Recently, Bible Gateway — the most popular online Bible website in the world — interviewed me on the present Insurgence.
Enjoy the interview!
What message are you conveying by the one-word title of your book?
There is a revolution happening right now in the body of Christ, an insurgence against what the New Testament calls “the world system” and into what Jesus called “the gospel of the kingdom,” which is the most powerful message in the New Testament.
The insurgence began in the first century, but it is being recovered (or “reclaimed”) in our time. In the book, I explain exactly how, offering stories of ordinary sisters and brothers in Christ who have joined the insurgence and how astounding their experience has been.
How should Christians approach your book?
I want readers to hear the kingdom message anew and afresh. As Christians we are very good at filtering whatever we read or hear through the grid of our own understanding and experience, and this can cause us to miss important truths.
Based on the feedback so far, the people who have read the book – all of them serious Christians – said it gave them important breakthroughs in their spiritual walk with the Lord. Many said it was the first time they heard the gospel of the kingdom.
What are the three gospels you write of?
There is the gospel of legalism, which isn’t just working for one’s salvation. The gospel of legalism says that if you want God’s favor, you have to perform to receive it. This causes many Christians to live with a headache of guilt and a constant feeling that they are never measuring up.
In reaction to that is the “gospel” of libertinism which says that because we’re under grace, our behavior doesn’t really matter much to God. So we can live the way we want, and God is okay with it because He understands that we are mere mortals.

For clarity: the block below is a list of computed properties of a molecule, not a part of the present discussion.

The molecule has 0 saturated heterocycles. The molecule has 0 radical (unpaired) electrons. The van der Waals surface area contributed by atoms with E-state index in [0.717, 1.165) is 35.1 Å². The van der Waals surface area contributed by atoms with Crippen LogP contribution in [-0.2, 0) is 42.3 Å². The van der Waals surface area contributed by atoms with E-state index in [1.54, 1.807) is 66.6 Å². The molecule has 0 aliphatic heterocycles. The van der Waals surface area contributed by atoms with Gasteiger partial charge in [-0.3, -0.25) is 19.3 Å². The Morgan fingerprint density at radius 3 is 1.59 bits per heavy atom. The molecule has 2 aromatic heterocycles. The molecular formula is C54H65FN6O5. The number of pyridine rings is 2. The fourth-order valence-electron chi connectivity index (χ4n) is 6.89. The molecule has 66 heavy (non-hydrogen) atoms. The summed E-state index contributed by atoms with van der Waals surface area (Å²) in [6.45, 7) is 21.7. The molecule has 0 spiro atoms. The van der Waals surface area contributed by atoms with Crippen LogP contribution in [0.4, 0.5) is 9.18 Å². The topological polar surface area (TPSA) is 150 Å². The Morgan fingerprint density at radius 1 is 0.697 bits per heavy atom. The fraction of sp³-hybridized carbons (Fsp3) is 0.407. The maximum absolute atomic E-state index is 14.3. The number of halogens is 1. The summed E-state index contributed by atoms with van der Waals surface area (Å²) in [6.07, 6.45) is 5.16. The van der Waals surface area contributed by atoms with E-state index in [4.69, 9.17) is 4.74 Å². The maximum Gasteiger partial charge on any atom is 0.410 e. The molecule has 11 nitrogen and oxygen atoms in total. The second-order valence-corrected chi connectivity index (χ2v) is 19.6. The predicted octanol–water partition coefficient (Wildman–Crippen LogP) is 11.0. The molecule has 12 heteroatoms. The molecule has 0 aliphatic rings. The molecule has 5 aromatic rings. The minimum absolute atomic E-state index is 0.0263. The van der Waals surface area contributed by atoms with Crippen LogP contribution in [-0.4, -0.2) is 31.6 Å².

The third gospel is the gospel of the kingdom, which brings liberty on the one hand and absolute allegiance to Christ’s lordship on the other.
What is the kingdom of God and why were you compelled to write about it?
The New Testament never defines the kingdom of God. It illustrates it. I do the same in the book.
It’s impossible to illustrate it in an interview like this without diluting its power and draining its glory as well as raising many questions.
I will simply say that the kingdom of God is more than what most of us have been taught. And it doesn’t fit the agenda of the progressive left or the conservative right. Nor is it purely future or purely present or past. In addition, the kingdom of God is antithetical to fallen human civilization (another term for “the world system”). I uncork all of this in the book and demonstrate it biblically as well as through real-life stories.
What do you say about radical terrorist organizations in the book?
Consider the level of commitment and passion that radical terrorists have to their false cause. Then compare it to the level of commitment and passion that the average Christian has to Jesus Christ. If you do this, you’ll quickly discover that something is amiss.
You see, the kind of convert produced is the result of the kind of gospel preached and received.
In the New Testament, the gospel of the kingdom produced a “radicalization” to Jesus Christ, which was the true radicalization. Baptism signified this radicalization in the first century.
When the people were baptized into Jesus Christ in the first century, they were signing their death warrants. They were dying to the world system and becoming a participant of a new society that had a new way of living with a new allegiance to a new Lord.
Unfortunately, we have exchanged the explosive gospel of the kingdom of the first century for either a gospel that’s all about the future (going to heaven when we die) or a social gospel (trying to make the world a better place through social activism and political leverage). But the gospel of the kingdom transcends both in power, glory, and transformative effects.
The back cover description adds further nuance to your question:
The Insurgence Has Begun … Don’t Miss It!
Why does the allegiance that radical terrorists give to their false cause exceed the allegiance that most Christians today give to Jesus Christ?
In Insurgence, bestselling author Frank Viola presents a radical proposal for Christians. Namely, that we have lost the explosive, earthshaking gospel of the kingdom that Jesus, Paul, and the other apostles preached. Viola argues that we’ve lost this dynamic, titanic, living gospel and exchanged it for a gospel of religious duty or permissiveness and “easy believism.”